October 31, 2005
The notion that Internet content is generally “free” is one of the cyberworld’s most cherished lies.
In fact, Internet economics is complex and bizarre. It consists of overlapping levels of subsidy, direct payment and covert transfers, along with under-the-table bribes to Web users for personal information most of us don’t know we’re giving up.
But free it’s not. One way or the other, somebody’s always paying. Usually, that’s you.
A great deal of content is funded through straight-up subsidy. Stories, weblogs, commentary — much is produced by people whose day jobs spill over onto the Web. If the authors are freelancers, they are providing uncompensated labor. This column may be picked up by any number of blogs and read by people who pay nothing for it. They think it’s free; it’s not. It costs me plenty, in time and sweat. In these cases it’s the content producers who do the paying.
If the content is posted by media organizations on “free” sites, the online audience may not pay, but the offline audience does. The cost is reflected in the subscription price or the ad rates charged for, say, the newspaper’s print edition. One set of customers is likely paying to inform and amuse another set of customers, one of the less charming features of “free” cyberspace.
More and more content is funded by stealth: furtive marketing devices that enable audiences to be identified, targeted and hit with sales messages. The keywords you plug into your Google search — Google auctions them to advertisers to get their pop-ups alongside the search results. Your Web-based e-mail — it’s paid for by marketers who buy the right to scan messages for telltales that qualify you as a potential customer so they can put ads on your screen.
Are those services “free?” True, you don’t pay with cash. But you do pay, with precisely the same things you normally sell for dollars — your time and attention.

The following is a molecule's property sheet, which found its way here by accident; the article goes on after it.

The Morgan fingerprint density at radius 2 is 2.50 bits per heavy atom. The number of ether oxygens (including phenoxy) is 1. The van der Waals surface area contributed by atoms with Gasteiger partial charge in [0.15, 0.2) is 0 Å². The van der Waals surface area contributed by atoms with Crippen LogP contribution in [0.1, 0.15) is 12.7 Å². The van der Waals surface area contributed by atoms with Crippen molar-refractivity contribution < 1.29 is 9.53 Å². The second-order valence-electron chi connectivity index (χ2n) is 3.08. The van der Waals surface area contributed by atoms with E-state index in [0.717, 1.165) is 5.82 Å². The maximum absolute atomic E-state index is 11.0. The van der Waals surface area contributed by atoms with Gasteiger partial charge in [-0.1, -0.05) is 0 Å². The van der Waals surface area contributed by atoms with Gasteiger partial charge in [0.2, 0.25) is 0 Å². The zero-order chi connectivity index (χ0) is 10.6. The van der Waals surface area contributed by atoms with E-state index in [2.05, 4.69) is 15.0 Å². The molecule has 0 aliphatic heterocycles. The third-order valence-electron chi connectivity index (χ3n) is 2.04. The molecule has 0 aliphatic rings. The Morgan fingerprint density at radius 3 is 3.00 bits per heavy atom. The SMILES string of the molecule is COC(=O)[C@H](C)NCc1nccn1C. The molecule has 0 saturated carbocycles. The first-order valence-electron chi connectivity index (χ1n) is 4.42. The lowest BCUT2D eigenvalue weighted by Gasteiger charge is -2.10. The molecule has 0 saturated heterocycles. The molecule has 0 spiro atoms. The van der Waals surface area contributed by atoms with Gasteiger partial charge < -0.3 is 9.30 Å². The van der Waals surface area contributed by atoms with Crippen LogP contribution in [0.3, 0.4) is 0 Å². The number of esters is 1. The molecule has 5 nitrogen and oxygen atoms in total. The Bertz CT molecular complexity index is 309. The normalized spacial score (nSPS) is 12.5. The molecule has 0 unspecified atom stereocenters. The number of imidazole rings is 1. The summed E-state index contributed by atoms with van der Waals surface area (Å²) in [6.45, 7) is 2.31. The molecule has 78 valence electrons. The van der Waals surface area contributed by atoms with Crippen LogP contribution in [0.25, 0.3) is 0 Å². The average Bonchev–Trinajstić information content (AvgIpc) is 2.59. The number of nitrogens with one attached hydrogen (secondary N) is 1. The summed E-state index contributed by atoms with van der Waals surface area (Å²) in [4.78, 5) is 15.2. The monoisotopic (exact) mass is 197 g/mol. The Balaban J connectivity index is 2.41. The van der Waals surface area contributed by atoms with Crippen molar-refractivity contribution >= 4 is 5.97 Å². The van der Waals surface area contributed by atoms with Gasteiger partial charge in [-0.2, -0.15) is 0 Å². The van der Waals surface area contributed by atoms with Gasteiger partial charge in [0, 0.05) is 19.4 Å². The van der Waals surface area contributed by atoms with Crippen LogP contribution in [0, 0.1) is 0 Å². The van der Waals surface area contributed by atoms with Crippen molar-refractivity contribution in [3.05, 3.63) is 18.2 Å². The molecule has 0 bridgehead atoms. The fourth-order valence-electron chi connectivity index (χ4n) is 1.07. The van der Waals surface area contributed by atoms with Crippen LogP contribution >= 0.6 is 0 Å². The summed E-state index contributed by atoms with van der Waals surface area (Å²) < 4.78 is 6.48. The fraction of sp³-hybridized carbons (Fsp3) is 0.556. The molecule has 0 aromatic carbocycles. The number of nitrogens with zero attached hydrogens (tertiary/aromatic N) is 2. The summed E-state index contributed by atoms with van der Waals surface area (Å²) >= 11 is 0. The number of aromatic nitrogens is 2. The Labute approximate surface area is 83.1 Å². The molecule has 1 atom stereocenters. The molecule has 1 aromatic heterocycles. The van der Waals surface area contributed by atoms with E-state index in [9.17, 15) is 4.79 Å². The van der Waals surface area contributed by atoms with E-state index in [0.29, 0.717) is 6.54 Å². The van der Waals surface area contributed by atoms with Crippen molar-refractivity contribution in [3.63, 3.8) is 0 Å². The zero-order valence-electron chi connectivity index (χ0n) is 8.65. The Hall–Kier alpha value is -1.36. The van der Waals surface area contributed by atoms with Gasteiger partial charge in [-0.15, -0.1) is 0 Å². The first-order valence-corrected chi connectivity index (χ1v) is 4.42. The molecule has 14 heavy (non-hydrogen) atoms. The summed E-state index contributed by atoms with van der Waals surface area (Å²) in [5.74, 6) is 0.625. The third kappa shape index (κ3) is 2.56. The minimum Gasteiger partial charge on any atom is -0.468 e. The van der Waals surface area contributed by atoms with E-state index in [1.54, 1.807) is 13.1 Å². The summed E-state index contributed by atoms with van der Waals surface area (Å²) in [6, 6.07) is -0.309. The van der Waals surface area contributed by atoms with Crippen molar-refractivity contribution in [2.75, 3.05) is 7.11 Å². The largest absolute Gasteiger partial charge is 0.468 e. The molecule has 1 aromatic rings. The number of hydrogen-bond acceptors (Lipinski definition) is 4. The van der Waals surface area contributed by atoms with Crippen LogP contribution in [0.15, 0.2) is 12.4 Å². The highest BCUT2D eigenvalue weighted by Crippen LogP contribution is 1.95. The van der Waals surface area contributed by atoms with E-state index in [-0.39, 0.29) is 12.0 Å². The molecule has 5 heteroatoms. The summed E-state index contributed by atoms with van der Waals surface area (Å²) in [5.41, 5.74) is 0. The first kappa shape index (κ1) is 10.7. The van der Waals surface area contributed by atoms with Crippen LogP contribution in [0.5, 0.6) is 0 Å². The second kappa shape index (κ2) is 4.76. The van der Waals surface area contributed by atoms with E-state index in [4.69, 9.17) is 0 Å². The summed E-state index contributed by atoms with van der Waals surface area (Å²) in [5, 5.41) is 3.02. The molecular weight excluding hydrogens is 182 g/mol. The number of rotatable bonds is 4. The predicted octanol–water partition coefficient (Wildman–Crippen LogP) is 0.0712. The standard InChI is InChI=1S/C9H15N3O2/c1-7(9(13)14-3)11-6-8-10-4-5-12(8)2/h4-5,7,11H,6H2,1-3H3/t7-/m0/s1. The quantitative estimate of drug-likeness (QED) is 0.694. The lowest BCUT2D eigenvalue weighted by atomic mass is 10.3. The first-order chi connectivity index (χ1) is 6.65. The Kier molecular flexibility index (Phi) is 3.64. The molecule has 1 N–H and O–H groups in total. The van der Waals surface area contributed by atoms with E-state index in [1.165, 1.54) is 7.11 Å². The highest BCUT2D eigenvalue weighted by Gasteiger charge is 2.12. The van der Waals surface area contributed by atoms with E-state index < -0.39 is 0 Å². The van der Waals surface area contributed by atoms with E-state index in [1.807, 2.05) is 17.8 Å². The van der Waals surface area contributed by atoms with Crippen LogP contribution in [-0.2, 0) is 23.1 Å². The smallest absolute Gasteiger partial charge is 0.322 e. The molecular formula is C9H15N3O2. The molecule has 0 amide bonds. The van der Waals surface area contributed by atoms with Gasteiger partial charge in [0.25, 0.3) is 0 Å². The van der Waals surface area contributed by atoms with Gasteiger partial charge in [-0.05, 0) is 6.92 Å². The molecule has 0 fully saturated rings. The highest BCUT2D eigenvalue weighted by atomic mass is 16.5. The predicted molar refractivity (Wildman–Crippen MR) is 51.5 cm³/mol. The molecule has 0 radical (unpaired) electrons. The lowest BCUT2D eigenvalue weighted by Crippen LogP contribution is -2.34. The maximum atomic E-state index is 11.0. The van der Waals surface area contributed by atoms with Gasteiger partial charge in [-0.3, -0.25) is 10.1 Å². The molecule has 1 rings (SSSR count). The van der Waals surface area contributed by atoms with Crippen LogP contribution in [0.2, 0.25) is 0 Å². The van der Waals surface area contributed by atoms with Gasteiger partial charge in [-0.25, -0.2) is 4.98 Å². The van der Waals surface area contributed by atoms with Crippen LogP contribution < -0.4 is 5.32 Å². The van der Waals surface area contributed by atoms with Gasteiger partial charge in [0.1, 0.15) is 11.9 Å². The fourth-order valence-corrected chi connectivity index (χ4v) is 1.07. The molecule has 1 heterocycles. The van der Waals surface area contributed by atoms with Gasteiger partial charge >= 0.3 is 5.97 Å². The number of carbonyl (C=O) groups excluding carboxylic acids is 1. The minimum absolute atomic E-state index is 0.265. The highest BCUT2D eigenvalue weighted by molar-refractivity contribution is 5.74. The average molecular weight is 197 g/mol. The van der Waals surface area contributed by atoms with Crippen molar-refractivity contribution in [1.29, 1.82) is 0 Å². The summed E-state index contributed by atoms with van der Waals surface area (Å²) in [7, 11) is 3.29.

This isn’t a trick of language. It’s important to realize that all of these models are systems of payment, which extract costs from someone and confer benefits on someone, often someone else. Somebody’s always paying. Print subscribers pay for services used by online readers. Consumers of advertised products pay, through their purchases, for Web sites. Forget “free.”
The problem is that none of them offers a clean, simple, logical way to do what markets are supposed to do: Enable buyers to pay sellers for what they use — and here, to ensure that content producers are compensated by the people who benefit from their creations.
The ideal would be an arrangement in which producers are rewarded for the value they create. Naturally, that is tough to measure, but quantifying value is exactly what markets do. It would be reflected in the numbers of people who read or view the content, and that would be only part of the picture. Specialized content of intense interest to fewer people would command higher prices. So pay rates would have flexibility.
Such are the broad lines of an Internet content market. Producers would be credited when their content was downloaded. They could code their content, setting a price. If the work originates with a news organization, its account would receive the micro-payments.
Hence, the system would be engineered to register not only charges but credits, since Internet users are often information sources. If you upload content viewed by others, you’d benefit from offsets against your usage. You’d not only be a paying customer, you’d be a paid producer.
At the end of the month, along with your other utility bills, you’d be charged directly for your Internet activity. And the producers of content that you used would be paid for the value they created — not for the advertisers or employers they helped feed.
This would require assembling a generalized payment system. But standardization wouldn’t be any tougher than the Web protocols or domain naming systems that have long been in use, and the technical sophistication couldn’t be any greater than the diabolically complex wizardry that is used right now to track, record, compile and resell all kinds of data about what you do online.
It may be fanciful, but the alternative isn’t pretty. That’s what we’re lurching toward now, an extravagantly costly system of producer subjugation wholly dominated by the goals of sales and manipulation, arrayed under the banner of freedom.